Re: Backfire (long)
Geary Morrill (A91VIGIL@AOL.COM)
Sat, 16 Nov 1996 08:17:01 -0500
Came upon this thread a little down-line, so if I'm covering old ground,
Does this young chap normally get a lot of attention in other venues?
Perhaps he is suffering from a "different form of ADD". I'm talking about the
need to *have* some attention, not *pay* attention.
A dear friend of my spousal unit (a friend now departed) once called this
"having fans in one's ears", referring to a severe need for attention
characterized by disruptive behavior in an effort to be noticed.
Unfortunately, if the behavior demonstrated is getting attention being sought
by this young man, he may likely continue on the same path. Sometimes, just
attention, not the nature of the attention, is what matters most. This could
be confirmed if the same behavior is demonstrated in other areas of his life
I'll assume you've had a discussion with parents where you've shared your
concern(s), and inquired if the same behavior is being noted in school or
elsewhere. If not, that might be a good next step.
You may also have already tried the "giving of attention" when behavior that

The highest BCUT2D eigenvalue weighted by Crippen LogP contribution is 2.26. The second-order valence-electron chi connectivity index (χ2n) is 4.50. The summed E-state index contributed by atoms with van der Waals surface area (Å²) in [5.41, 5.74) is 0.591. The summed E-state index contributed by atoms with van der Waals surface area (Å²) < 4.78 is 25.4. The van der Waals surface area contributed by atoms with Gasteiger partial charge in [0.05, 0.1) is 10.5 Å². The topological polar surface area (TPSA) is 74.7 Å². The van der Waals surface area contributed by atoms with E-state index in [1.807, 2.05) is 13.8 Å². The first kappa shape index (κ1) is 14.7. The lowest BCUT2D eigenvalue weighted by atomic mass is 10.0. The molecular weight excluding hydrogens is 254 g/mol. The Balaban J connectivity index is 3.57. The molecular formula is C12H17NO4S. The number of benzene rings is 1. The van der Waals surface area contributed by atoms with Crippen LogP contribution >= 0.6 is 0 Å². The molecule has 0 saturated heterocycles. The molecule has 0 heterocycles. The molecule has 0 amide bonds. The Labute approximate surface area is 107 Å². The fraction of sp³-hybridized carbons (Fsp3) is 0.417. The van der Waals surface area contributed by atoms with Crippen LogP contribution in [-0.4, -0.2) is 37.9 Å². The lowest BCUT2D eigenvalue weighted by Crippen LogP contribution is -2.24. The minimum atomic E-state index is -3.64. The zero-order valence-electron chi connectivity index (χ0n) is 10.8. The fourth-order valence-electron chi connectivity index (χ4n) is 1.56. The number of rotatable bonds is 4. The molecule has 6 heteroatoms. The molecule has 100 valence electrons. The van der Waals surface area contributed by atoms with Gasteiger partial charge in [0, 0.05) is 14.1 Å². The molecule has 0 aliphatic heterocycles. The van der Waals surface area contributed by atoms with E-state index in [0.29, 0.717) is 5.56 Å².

is suitable (no matter how small) is displayed, coupled with
"non-acknowlegement" of unsuitable behavior when not disruptive to the
balance of boys.
If not, this may be worth a go if it seems attention from you is what is
being sought. (Please keep in mind that causing you visible frustration is a
form of getting attention, too). It's basic Pavlovian, but if the stimulus he
provides (disruption) doesn't get the desired response for him from you, and
an alternative (positive) stimulus does, you may help model for him what
acceptable behavior that will get your attention for him is.
You haven't mentioned whether this behavior is troubling the other youth
troop members. Have they came to you with complaints/concerns? Or is it just
something that gets adult members goats? If it's the latter, he may be
getting "put up to it / encouraged" by the other youth just to see your
reactions. Once again, if this gets him the attention he desires from them,
he'll gladly do it even if he "gets in trouble" over it. At 12 1/2, peer
acceptance/attention is most important.
You may also want to study up on "reflection" techniques in Jr. Leader
Training Kit and SM handbook to utilize in this issue. It'll be
self-explanatory when you review it, and the Ethics in Action materials for
Bottom line, though.. if it's more important for him to get attention
disruptively than to be a contributing member of the troop, he may need to
leave. It's no good for the others if this is the case, and as a volunteer,
you can't be expected to provide the program for someone who repeatedly shows
he just doesn't want to play the "game" of Scouting.
Remember, time you've already spent together should have provided some
positive role modeling and values... what he does with them from here is HIS
Terry Howerton Sakima Group, Inc. SCOUTER Magazine Kansas City